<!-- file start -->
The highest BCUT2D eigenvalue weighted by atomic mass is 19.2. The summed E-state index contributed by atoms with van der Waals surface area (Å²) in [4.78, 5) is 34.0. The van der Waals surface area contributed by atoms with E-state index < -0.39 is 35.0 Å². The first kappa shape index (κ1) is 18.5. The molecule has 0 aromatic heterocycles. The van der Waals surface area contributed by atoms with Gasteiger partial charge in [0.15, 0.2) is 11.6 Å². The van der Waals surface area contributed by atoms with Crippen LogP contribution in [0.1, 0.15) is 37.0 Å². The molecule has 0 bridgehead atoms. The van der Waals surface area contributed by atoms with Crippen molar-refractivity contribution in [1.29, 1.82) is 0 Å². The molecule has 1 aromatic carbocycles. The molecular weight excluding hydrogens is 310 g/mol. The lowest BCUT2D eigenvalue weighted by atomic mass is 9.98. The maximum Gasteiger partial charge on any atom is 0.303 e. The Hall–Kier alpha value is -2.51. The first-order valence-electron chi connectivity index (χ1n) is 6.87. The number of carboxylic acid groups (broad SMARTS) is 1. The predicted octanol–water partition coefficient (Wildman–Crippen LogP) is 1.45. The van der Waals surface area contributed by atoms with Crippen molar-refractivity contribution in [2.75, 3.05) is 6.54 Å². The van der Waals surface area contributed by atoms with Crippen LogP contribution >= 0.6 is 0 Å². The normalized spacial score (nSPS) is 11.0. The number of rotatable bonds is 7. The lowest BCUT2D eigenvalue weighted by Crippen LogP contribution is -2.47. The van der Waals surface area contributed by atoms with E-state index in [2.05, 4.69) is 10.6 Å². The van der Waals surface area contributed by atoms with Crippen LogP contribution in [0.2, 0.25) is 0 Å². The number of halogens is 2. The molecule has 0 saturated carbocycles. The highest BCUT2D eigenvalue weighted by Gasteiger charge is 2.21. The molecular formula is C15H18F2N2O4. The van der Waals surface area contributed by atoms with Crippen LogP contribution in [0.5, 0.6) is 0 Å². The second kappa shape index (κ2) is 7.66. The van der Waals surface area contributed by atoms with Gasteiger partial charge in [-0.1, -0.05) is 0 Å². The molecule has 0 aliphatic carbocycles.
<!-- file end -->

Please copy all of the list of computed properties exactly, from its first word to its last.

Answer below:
The highest BCUT2D eigenvalue weighted by atomic mass is 19.2. The summed E-state index contributed by atoms with van der Waals surface area (Å²) in [4.78, 5) is 34.0. The van der Waals surface area contributed by atoms with E-state index < -0.39 is 35.0 Å². The first kappa shape index (κ1) is 18.5. The molecule has 0 aromatic heterocycles. The van der Waals surface area contributed by atoms with Gasteiger partial charge in [0.15, 0.2) is 11.6 Å². The van der Waals surface area contributed by atoms with Crippen LogP contribution in [0.1, 0.15) is 37.0 Å². The molecule has 0 bridgehead atoms. The van der Waals surface area contributed by atoms with Crippen molar-refractivity contribution in [1.29, 1.82) is 0 Å². The molecule has 1 aromatic carbocycles. The molecular weight excluding hydrogens is 310 g/mol. The lowest BCUT2D eigenvalue weighted by atomic mass is 9.98. The maximum Gasteiger partial charge on any atom is 0.303 e. The Hall–Kier alpha value is -2.51. The first-order valence-electron chi connectivity index (χ1n) is 6.87. The number of carboxylic acid groups (broad SMARTS) is 1. The predicted octanol–water partition coefficient (Wildman–Crippen LogP) is 1.45. The van der Waals surface area contributed by atoms with Crippen molar-refractivity contribution in [2.75, 3.05) is 6.54 Å². The van der Waals surface area contributed by atoms with Crippen LogP contribution >= 0.6 is 0 Å². The normalized spacial score (nSPS) is 11.0. The number of rotatable bonds is 7. The lowest BCUT2D eigenvalue weighted by Crippen LogP contribution is -2.47. The van der Waals surface area contributed by atoms with E-state index in [2.05, 4.69) is 10.6 Å². The van der Waals surface area contributed by atoms with Crippen LogP contribution in [0.2, 0.25) is 0 Å². The number of halogens is 2. The molecule has 0 saturated carbocycles. The highest BCUT2D eigenvalue weighted by Gasteiger charge is 2.21. The molecular formula is C15H18F2N2O4. The van der Waals surface area contributed by atoms with Crippen LogP contribution in [0.5, 0.6) is 0 Å². The second kappa shape index (κ2) is 7.66. The van der Waals surface area contributed by atoms with Gasteiger partial charge in [-0.1, -0.05) is 0 Å². The molecule has 0 aliphatic carbocycles.